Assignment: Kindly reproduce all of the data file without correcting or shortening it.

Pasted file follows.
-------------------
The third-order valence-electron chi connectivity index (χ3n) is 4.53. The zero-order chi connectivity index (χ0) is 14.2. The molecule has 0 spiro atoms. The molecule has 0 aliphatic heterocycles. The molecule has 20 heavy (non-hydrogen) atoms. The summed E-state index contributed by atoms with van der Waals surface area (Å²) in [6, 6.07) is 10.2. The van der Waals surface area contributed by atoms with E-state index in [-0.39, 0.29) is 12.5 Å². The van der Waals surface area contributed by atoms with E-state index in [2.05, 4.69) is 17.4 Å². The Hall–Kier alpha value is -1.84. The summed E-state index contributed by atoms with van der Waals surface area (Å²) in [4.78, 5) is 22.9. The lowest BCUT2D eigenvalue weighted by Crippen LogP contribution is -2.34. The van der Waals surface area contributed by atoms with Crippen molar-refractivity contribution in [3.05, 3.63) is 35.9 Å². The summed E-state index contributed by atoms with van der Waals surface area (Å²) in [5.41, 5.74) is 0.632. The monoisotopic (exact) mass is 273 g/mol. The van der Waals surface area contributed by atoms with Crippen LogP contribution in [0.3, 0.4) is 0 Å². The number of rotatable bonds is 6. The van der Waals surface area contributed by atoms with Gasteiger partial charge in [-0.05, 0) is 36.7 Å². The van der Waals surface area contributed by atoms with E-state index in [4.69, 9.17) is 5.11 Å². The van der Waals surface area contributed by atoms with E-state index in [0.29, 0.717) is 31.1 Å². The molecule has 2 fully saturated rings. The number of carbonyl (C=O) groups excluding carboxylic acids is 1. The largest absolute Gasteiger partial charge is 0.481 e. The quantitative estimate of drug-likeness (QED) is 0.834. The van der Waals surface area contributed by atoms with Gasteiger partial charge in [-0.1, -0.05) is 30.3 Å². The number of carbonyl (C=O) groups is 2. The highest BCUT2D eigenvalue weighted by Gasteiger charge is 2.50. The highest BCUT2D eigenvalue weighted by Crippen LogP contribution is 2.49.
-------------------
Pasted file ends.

The third-order valence-electron chi connectivity index (χ3n) is 4.53. The zero-order chi connectivity index (χ0) is 14.2. The molecule has 0 spiro atoms. The molecule has 0 aliphatic heterocycles. The molecule has 20 heavy (non-hydrogen) atoms. The summed E-state index contributed by atoms with van der Waals surface area (Å²) in [6, 6.07) is 10.2. The van der Waals surface area contributed by atoms with E-state index in [-0.39, 0.29) is 12.5 Å². The van der Waals surface area contributed by atoms with E-state index in [2.05, 4.69) is 17.4 Å². The Hall–Kier alpha value is -1.84. The summed E-state index contributed by atoms with van der Waals surface area (Å²) in [4.78, 5) is 22.9. The lowest BCUT2D eigenvalue weighted by Crippen LogP contribution is -2.34. The van der Waals surface area contributed by atoms with Crippen molar-refractivity contribution in [3.05, 3.63) is 35.9 Å². The summed E-state index contributed by atoms with van der Waals surface area (Å²) in [5.41, 5.74) is 0.632. The monoisotopic (exact) mass is 273 g/mol. The van der Waals surface area contributed by atoms with Crippen LogP contribution in [0.3, 0.4) is 0 Å². The number of rotatable bonds is 6. The van der Waals surface area contributed by atoms with Gasteiger partial charge in [-0.05, 0) is 36.7 Å². The van der Waals surface area contributed by atoms with E-state index in [4.69, 9.17) is 5.11 Å². The van der Waals surface area contributed by atoms with E-state index in [0.29, 0.717) is 31.1 Å². The molecule has 2 fully saturated rings. The number of carbonyl (C=O) groups excluding carboxylic acids is 1. The largest absolute Gasteiger partial charge is 0.481 e. The quantitative estimate of drug-likeness (QED) is 0.834. The van der Waals surface area contributed by atoms with Gasteiger partial charge in [-0.1, -0.05) is 30.3 Å². The number of carbonyl (C=O) groups is 2. The highest BCUT2D eigenvalue weighted by Gasteiger charge is 2.50. The highest BCUT2D eigenvalue weighted by Crippen LogP contribution is 2.49.